To unite in healing justice, activists from Armenia and Turkey held the sesión entitled “An Applied Example: Trust Building among Women via Non-Verbal Communication Methods”. The session demonstrated it is not only words that unite us in solidarity but  also our bodies. Facilitators brought together an audience who, largely for the first time met each other, and used movement to build trust and solidarity between women, trans*, and intersex activists working on a diverse range of issues. To get a sense of the results, love and trust built through movement and art just check out the smiles in this photo from the session.

Cross movement solidarity building

The Hub also brought together activists from Meso America and Middle East and North Africa (MENA) to exchange experiences on coalition building. Activists from different regions agreed coalition building is an effective strategy in responding to increasing violence and restrictions.

A participant from MENA expressed “Thanks to this space, I feel I am not alone, and I have friends in far away places who will support me in my time of need.

Azza Soliman, of CEWLA, speaking at a session by WHRD MENA CoalitionThe Mesoamerican Initiative of Women Human Rights Defenders (IM-Defensoras), and the MENA WHRD Coalition held respective sessions in which they shared their challenges in confronting violent states and non-state actors, lessons they have learned about strengthening internal coalition processes and their needs and demands from the international community in solidarity building.

One of the participants who shared with us her experience was the fierce Azza Soliman of Egypt.  Founder of Center for Egyptian Women’s Legal Assistance (CEWLA) and a member to the WRHD MENA Coalition, Azza was persecuted because she was a witness to the murder of activist Shaimaa ElSabbagh, who was killed by security officials during a peaceful protest in Egypt on 24 January 2015. Shortly after the event, the Qasr El Nile Prosecution Office in Cairo changed Ms Soliman’s status from a witness to the incident and charged her with illegally protesting.  She was acquitted of all charges in a legal fight that went close to a year. She shared the important  role cross movement solidarity played in pressuring the Egyptian government to stop their judicial persecution of her and drop all charges. At the time we didn’t know that Azza will face judicial harassment soon again.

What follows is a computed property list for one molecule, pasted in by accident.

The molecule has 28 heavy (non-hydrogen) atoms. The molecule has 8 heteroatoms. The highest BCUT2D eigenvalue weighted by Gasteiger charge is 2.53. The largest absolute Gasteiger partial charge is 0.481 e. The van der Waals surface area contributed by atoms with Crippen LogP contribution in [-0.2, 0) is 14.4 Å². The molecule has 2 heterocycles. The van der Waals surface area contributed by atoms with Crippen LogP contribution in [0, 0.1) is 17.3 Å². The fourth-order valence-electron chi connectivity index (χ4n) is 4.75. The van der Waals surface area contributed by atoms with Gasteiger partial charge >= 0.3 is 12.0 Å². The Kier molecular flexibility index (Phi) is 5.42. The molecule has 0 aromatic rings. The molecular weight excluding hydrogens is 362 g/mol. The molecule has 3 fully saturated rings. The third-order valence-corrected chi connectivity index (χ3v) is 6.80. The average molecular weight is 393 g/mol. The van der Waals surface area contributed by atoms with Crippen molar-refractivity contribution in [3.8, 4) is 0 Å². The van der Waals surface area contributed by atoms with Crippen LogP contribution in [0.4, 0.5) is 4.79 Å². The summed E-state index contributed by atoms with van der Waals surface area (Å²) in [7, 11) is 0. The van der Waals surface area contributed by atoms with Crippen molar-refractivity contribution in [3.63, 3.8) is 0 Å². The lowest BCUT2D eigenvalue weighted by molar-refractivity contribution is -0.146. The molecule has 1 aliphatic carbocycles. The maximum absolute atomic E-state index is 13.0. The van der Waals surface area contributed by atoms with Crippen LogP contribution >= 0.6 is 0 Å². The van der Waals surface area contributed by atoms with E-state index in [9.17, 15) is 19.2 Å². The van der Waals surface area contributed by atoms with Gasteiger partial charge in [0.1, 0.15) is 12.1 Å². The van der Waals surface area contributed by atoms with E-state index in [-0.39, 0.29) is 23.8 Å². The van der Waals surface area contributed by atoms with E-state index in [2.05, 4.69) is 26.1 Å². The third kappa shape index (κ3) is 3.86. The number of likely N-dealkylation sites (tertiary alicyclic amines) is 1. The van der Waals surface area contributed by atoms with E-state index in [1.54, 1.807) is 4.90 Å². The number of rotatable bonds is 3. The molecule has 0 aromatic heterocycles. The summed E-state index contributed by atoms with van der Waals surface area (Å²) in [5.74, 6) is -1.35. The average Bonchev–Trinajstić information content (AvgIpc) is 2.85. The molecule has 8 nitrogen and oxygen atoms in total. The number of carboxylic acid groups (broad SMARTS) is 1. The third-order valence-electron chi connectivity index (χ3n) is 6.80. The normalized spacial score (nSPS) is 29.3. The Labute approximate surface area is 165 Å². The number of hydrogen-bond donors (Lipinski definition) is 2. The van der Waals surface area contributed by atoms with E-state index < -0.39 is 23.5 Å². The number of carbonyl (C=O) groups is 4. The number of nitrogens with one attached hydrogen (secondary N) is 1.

During the IM-D meeting the many members that were panelists in the session shared different realities and risk facing WHRDs in the region. For example Juanita Jiménez from Nicaragua shared how the feminist movement in Nicaragua is under the constant attack of the current President Daniel Ortega in a dictatorship that uses institutionalization as a way to attack and criminalize WHRDs on a daily basis. She said: “Defending rights in Nicaragua places us at constant risk of receiving attacks and to ban our work”